While the decision to have the monster speak wasn't popular with Karloff himself, it turned out a wise move because it allowed the audience to much more easily sympathize with the character and it gave him a much stronger arc. That said, the filmmakers sadly only let him speak in 2- and 3-word sentences, rather than in the eloquent patterns of his literary counterpart. Somehow "Frieeennnd....GOOOOD!" doesn't have the same impact as "If I cannot inspire love, I will cause fear, and chiefly towards you my arch-enemy, because my creator, do I swear inextinguishable hatred. Have a care; I will work at your destruction, nor finish until I desolate your heart, so that you shall curse the hour of your birth."
The climax of the film includes both awesome and shitty elements. The Bride's "birth" is one of the great moments in cinema history, with both Lanchester's stylized performance and the expressionistic camera angles contributing to its iconicism. No complaints there. However, after she rejects the monster's advances he decides to just blow up the entire lab, using the lever that just happens to be right in the middle of the room! Umm, who installed this enormous self-destruct switch in Henry's lab?? Why would you put it in such an easily accessible spot? What's it hooked up to? When you really stop and think about it, it's one of the stupidest copout endings of all time. Was there no other way they could pay off the "We belong dead" line? Also Henry was originally supposed to die along with Praetorius and the two monsters until Whale decided to do reshoots showing Henry and Elizabeth escaping. But in the interior explosion shot you can still clearly see Henry in the left side of the frame. Jeezus, that guy just keeps escaping death, post-production.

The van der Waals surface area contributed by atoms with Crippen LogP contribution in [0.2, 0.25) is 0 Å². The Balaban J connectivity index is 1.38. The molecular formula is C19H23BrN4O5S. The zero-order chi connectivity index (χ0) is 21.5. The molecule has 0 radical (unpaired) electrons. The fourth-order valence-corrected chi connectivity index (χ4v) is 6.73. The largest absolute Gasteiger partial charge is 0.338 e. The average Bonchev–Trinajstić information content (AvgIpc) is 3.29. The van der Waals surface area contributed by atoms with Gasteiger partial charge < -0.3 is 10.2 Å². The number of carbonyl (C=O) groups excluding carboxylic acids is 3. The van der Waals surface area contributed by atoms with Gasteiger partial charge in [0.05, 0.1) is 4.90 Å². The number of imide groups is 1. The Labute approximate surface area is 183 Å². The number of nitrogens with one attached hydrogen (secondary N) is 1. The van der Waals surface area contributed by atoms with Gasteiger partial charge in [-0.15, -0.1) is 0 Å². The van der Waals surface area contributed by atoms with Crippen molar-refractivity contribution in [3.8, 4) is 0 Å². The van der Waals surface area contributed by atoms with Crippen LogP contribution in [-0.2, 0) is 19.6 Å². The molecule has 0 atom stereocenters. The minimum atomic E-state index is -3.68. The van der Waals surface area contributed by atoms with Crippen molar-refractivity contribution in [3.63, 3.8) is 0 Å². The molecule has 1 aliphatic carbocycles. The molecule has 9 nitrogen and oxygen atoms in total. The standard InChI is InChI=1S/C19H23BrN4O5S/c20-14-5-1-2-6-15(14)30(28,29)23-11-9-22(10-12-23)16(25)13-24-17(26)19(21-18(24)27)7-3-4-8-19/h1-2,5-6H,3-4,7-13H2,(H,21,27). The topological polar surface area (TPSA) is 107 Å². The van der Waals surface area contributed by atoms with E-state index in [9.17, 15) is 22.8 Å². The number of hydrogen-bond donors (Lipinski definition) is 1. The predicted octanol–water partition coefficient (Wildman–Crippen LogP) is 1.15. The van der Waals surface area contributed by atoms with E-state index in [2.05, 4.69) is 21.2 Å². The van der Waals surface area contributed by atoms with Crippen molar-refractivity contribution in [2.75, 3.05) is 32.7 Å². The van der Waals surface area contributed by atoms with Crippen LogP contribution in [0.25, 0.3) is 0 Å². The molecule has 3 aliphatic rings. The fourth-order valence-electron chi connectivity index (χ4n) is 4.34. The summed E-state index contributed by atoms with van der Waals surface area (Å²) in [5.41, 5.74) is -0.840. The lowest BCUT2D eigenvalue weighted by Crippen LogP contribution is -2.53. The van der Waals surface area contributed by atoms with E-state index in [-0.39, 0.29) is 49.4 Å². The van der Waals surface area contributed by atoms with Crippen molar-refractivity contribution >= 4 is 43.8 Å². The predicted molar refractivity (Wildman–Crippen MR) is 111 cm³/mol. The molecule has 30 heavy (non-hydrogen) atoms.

|I mean, Henry's RIGHT THERE. Maybe crop that shot in post or something?|
-At the end of the first film we all assume the monster perished in the windmill fire. In this film they jump right into the retconning, as the monster is shown to still be alive about thirty seconds into the story. A little suspense about his fate might've been a nice touch, no?
-Wouldn't the monster stink like an opening into Hell by this point? He's been wearing the same clothes since birth, hasn't bathed, got burned and then extinguished, crawled through tombs, carried dead bodies around.... No one should be subjected to that kinda pungency. That blind guy must've also been anosmic (Look it up...).
-Henry's father, Baron Frankenstein is dead by the time Praetorius shows up but this is just glossed over. I know Frederick Kerr was deceased in real life by this point, but no mention of his character having died?
-At the outset of this film Henry is presumed dead by the villagers until he's brought home. They put him on a wagon and put a sheet over him, and Elizabeth bursts into tears until he begins to move. But the ending of the first movie already established that he survived the windmill fall, so why the charade of everyone thinking he's dead? Did they just want to prank his wife? This lack of continuity is George Lucas-bad.
-What kinda weirdo is Praetorius that in the middle of graverobbing he stops and has a fine meal in a crypt? That can't be particularly sanitary sir. You're just asking for an ebola outbreak.
-During this scene the monster tells Praetorius he was made from parts of the dead. How does he know this? Henry never told him.
-Why does Praetorius announce Elsa as "The Bride of Frankenstein" when she comes to life? They made her for the monster, not for Henry. Apparently the public's conflation of Frankenstein with his monster is so pervasive even the characters themselves do it.
Okay, so Bride of Frankenstein has way more awesome about it than it does shitty. It's the best film of the series according to most people (including me) and it's gotta be the first film sequel to achieve that status. It's bigger, bolder, more irreverent, and has more depth than the first movie. As with Frankenstein, watching Bride is an annual tradition for me. Bride is also sadly the last truly good film of the series. The third movie Son of Frankenstein was somewhat ambitious and visually striking but failed to achieve the artistry of the first two, as we'll examine in more detail next time.
For now though, thanks for reading Awesomely Shitty Movies!